“Some of the issues that come up are things like ‘Buxom Blonde’ as a beer name and how that sort of sends a message not only to people who might potentially be interested in working in the industry, but who might potentially want to drink that beer,” Akin said. “I know people argue that it’s just a joke and all that stuff, but if your joke is costing you business, maybe it’s time to reconsider it.”
Pink Boots Society, an organization formed to support women in the beer profession, will also hold a mixer Thursday evening at midtown’s Federalist Public House.
Breweries closing on the local level
It surprised many when Rubicon, one of Sacramento’s longest-standing craft breweries, recently announced it would be ceasing operations. Around the same time, American River Brewing of Rancho Cordova closed its doors, fueling questions of whether Sacramento is experiencing a beer bubble.
McCormick said he does expect to see more such closures throughout the state.
“You just can’t have the growth and the numbers that we’ve been seeing go on forever,” he said.
In recent years, McCormick said, California has seen new breweries opening at a rate of two per week – or about 100 every year. Many of those are small craft breweries, but at some point, he said, the trend must “balance itself out.”
“I wouldn’t at all consider it a bursting of a bubble,” he said. “I think it’s a maturing of the industry and a natural healthy progression.”
The popularity of hazy, juicy IPAs
McCormick said no one style is “all the rage” on the beer scene right now – but the closest is probably the Northeast-style IPA.
Unlike the typical West Coast IPA, the Northeast IPA has more of a “juicy, tropical aroma and flavor that comes from the use of English yeasts and hop breeds like Citra and Mosaic,” according to Imbibe magazine. The Northeast version often has a softer mouth-feel than West Coast IPAs, the magazine wrote, and is hazier and less bitter.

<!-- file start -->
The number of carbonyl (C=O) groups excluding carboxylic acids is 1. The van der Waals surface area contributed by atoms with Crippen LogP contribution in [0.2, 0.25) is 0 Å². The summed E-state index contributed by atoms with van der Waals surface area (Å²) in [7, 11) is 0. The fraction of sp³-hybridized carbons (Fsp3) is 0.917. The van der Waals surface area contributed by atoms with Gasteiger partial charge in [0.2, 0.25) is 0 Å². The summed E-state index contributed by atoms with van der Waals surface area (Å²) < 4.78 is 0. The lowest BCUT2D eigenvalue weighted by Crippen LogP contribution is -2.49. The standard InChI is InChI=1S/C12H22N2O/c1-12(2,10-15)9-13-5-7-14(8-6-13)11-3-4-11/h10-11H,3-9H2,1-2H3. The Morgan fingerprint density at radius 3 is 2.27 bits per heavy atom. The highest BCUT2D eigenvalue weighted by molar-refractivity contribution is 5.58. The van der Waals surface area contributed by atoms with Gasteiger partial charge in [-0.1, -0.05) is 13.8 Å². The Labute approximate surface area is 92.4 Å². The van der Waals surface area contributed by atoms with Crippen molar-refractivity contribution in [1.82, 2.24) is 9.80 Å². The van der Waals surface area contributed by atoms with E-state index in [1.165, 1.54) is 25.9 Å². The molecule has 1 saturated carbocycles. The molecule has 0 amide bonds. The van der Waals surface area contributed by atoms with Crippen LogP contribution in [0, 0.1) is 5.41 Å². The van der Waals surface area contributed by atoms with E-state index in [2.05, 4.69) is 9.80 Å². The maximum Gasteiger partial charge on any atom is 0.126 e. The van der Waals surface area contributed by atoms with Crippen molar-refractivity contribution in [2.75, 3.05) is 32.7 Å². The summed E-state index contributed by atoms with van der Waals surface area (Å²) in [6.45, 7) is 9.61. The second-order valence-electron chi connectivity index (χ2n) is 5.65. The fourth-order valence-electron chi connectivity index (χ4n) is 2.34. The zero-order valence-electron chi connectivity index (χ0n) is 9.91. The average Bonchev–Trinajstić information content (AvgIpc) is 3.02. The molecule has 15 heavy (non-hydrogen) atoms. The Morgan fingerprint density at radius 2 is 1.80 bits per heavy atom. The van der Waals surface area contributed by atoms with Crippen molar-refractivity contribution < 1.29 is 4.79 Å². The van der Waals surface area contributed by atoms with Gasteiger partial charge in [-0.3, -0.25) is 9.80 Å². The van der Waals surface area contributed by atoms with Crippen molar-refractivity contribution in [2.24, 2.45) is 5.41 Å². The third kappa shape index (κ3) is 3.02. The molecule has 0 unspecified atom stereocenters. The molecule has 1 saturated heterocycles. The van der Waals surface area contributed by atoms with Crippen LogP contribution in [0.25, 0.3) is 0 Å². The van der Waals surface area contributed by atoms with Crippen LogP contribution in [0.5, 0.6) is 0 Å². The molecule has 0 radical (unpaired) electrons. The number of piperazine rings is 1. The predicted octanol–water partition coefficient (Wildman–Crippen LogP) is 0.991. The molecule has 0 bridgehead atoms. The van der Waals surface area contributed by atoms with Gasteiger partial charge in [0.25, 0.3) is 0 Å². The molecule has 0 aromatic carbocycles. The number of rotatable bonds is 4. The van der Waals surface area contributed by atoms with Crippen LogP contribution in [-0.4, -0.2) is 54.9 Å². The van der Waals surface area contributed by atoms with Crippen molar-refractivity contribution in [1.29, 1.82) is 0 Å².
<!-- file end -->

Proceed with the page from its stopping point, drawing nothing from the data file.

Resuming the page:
While the summit celebrates a full range of styles, McCormick said, he anticipates that a number of breweries will showcase Northeast-style IPAs at the beer festival.
Competition from the big boys
A major summit theme, McCormick said, will be competition on the beer market – especially from large global breweries entering the craft beer scene by buying up smaller local breweries.
For example, McCormick pointed to Anheuser-Busch InBev purchasing a series of craft breweries in recent years, including Chicago’s Goose Island and Golden Road Brewing of Los Angeles, which has plans to open a brewpub in midtown Sacramento.
The trend, McCormick said, could affect both consumers (who could have less variety to choose from) and smaller brewers (who might be forced off of grocery store shelves or tap handles by corporate-owned brands).
Regulations exist to level the playing field for craft brewers. McCormick said part of the role of the CCBA, which puts on the California Craft Beer Summit, is to protect those regulations.
The California Craft Beer Summit
When: Thursday, Sept. 7, through Saturday, Sept. 9.
Where: Sacramento Convention Center (1400 J St.), with the Summit Beer Festival held on Capitol Mall